It's always about so much more than just the food. And it's always about the difference one person can make.
Pulling up to Mrs. G's home just days after delivering her produce for the week, we came with bags of groceries for her and her four-legged companions. Thanks to the generosity of one donor, who responded to the the original Facebook post about Mrs. G., Pie in the Sky made a surprise visit to a grateful senior citizen.
As we unpacked the groceries, she stood in her kitchen, her hand over her mouth in disbelief, tears of joy and gratitude in her eyes. When we opened the freezer, which we had not seen before, the stark reality of her circumstances slammed us like a brick; the freezer was bare. There was nothing, nothing in it. Not for long, as we carefully placed the food inside and the freezer filled up, so did our grateful hearts.
The generosity of the Friends of Pie made my heart swell with pride and gratitude. The donor who came forward asked only two things; that the donation go toward the Weaver Challenge Grant and to buy food for Mrs. G. We were happy to comply and now we have double the donation to help fill in the cracks not only for Mrs. G. but for the other elders in our community that have empty fridges', too.
Yes, there is sadness in the job we do. Seeing lonely, hungry senior citizens, our neighbors, in need. But there is joy, because of you, we are able to see the gratitude on the faces of many Mrs. G's, when we deliver food and have the opportunity to turn an empty fridge into a full one.
We are all in this together and together we can, and we are, making a difference in the lives of some of our most vulnerable neighbors. And, as I mentioned in the beginning, it's about so much more than just food. It's about the sense of community when we all work together to help those in need and it's about hope. When we deliver food to 182 Mrs. G's, we are not just delivering tomatoes and cabbage, we are delivering that sense of community as well. We are letting all of these folks know that they matter and that there are people out here that care about them. And with that compassion that we deliver, they feel not just grateful, but hopeful. And that is huge.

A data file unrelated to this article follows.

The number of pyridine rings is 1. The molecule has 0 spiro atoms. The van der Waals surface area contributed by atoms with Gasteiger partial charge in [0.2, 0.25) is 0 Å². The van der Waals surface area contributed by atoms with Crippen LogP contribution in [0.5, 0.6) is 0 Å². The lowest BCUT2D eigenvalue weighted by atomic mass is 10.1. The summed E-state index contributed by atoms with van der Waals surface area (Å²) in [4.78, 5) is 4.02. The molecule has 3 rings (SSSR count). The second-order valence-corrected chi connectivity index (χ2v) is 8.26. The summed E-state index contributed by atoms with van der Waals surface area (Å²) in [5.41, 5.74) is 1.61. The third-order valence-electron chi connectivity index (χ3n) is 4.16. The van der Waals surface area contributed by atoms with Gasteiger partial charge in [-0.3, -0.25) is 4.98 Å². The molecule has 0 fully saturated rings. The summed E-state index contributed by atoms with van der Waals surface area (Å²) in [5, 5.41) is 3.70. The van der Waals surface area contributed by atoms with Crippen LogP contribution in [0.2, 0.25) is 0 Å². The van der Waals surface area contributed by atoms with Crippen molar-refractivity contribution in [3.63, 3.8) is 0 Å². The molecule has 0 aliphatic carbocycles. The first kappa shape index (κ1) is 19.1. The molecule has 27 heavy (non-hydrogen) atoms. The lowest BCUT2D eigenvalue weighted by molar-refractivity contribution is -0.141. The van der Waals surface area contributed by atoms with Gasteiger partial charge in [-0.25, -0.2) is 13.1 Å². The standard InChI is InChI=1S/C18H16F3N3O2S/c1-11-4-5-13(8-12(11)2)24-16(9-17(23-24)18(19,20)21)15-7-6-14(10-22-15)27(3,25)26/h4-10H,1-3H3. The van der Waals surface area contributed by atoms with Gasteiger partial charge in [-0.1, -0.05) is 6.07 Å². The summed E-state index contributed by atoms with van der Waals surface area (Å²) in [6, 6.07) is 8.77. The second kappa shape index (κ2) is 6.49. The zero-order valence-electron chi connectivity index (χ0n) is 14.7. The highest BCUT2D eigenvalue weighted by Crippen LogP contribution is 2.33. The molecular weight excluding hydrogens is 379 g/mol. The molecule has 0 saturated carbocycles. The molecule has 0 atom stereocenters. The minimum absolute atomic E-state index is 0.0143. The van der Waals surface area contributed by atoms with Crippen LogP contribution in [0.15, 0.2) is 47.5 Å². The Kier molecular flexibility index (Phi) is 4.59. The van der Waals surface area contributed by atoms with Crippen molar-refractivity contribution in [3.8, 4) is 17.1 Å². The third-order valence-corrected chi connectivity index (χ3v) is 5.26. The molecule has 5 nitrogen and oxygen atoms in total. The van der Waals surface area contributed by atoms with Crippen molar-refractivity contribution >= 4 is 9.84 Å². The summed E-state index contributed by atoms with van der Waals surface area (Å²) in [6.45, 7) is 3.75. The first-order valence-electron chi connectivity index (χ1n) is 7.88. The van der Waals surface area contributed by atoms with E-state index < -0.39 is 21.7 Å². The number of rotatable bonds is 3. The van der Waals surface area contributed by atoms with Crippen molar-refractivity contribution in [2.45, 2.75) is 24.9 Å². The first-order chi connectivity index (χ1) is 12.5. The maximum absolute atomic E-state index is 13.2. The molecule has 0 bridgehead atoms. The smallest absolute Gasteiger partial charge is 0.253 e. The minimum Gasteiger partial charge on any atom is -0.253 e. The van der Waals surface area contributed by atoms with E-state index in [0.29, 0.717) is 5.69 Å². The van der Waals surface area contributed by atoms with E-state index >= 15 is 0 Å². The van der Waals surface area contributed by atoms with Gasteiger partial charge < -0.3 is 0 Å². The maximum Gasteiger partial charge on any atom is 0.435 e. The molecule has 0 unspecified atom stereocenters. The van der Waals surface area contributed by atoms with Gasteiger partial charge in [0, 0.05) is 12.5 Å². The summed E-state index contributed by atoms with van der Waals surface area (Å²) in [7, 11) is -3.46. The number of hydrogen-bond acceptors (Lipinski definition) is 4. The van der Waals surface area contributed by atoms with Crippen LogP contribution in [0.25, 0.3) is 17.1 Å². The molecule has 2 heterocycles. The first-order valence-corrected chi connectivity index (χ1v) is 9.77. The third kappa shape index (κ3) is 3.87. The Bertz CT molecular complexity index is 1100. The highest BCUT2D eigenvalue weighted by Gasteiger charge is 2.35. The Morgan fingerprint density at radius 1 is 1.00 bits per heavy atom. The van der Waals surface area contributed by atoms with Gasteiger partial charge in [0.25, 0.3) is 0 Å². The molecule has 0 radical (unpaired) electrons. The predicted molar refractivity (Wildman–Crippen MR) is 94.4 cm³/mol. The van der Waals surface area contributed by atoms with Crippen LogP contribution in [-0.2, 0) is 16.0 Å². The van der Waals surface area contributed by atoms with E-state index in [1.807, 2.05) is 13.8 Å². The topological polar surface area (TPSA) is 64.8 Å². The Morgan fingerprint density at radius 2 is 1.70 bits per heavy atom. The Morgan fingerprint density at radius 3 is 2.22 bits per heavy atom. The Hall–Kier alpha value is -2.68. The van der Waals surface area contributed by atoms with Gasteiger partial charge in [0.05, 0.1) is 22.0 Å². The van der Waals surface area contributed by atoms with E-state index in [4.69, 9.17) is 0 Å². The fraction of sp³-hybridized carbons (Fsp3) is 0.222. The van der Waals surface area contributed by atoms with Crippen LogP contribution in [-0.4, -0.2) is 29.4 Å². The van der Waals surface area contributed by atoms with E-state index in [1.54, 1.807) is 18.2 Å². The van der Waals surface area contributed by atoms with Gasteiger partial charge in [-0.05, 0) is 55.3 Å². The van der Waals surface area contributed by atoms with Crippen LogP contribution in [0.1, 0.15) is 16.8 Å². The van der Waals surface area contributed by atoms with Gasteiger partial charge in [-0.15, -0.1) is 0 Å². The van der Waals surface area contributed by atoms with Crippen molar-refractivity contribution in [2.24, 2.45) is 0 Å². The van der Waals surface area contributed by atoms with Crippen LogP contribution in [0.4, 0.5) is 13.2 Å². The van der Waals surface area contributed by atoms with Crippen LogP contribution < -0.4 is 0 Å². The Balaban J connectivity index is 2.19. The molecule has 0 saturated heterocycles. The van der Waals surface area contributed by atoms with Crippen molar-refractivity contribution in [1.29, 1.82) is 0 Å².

And on this day, in a tidy little mobile home, at the end of a deserted dirt road, right in the middle of St. Augustine, that most folks don't even know exists, hope was alive and well.
My only wish is that you could have seen her face when we pulled out a bag of cookies, a luxury that she could never have dreamed she would have.
"Cookies," she said, with tears freely flowing down her cheeks. "I love cookies."
From Mrs. G. and from all of us at Pie in the Sky, thank you for sharing the post and thank you to Mrs.G's generous benefactor. For now, for her, all is right with the world.
We are all guilty of it. I can hear myself saying it, "I'm starving." or just, "I'm so hungry." The reality is just the opposite. I have never been hungry or starving in my life. But we are so conditioned to have food on demand that when we go ten minutes without it, we are starving.
But I am not going to say that anymore. This week when I was delivering groceries, my last delivery was to 82- year-old Mrs. G. I had an extra bag of produce and I asked her if she could use it. When she opened her refrigerator to put it away, I was stunned. There were four items in the fridge. A small bowl covered with tinfoil, a bottle of water, some ketchup and a nearly empty jar of pickle relish. That's all. That is all.
When I came home I looked in my fridge. Every single available space was full. I didn't even have room to put my leftover lunch in. There was fruit and veggies, jam and jelly, pickles and marinades and cheese and lunchmeat, condiments galore, water, tea and even a couple of beers and so much more.
I stood looking at my overflowing fridge and I couldn't stop thinking about Mrs. G and her fridge. She is 82 years old. She has no family, and lives with her two dogs and one cat and pays more than half of her income in rent. The last time I saw her, when I asked if there was anything she needed, she asked me to sit and talk with her for a bit, all the while that fridge was sitting there empty. She never said a word.
On this day, I made her my last stop so I could sit and visit a bit. We talked about the weather, the news, she asked me about my day, we talked about her furry companions and her family and still, on this visit, she never mentioned that empty fridge, which I could not get out of my mind.
I have never been hungry and I have surely never been starving. I have been through tough times but I always had something to eat. It might have been a can of spam, but it was food, sustenance. And other than the day my fridge was delivered, it has never been as empty as Mrs. G's fridge was.
When we think about who is hungry in America, Mrs. G is not who we picture in our minds. She worked hard all of her life, did everything she was supposed to do, but living on social security and a small retirement from her job in a county where low-income housing is at best hard to find and at worst, nearly non-existent, most of Mrs. G's income goes to housing expenses. Food is secondary.
Let me say that again. For a senior citizen in American struggling to live on social security income, food is secondary.
How can that be? How can we be the country that we are and have 4,103 Mrs. G's living in our community with an empty fridge? How can we not be better than this? How can our parents and grandparents be going to bed hungry, really hungry? If the numbers were 10 or even 100, some folks might be able to attribute the empty fridge to bad life choices, but the number is 4,103 in our county and 2.3 million nationwide. This isn't about any one person making poor life choices, this is on all of us. This kind of systemic poverty is a shared responsibility of our society.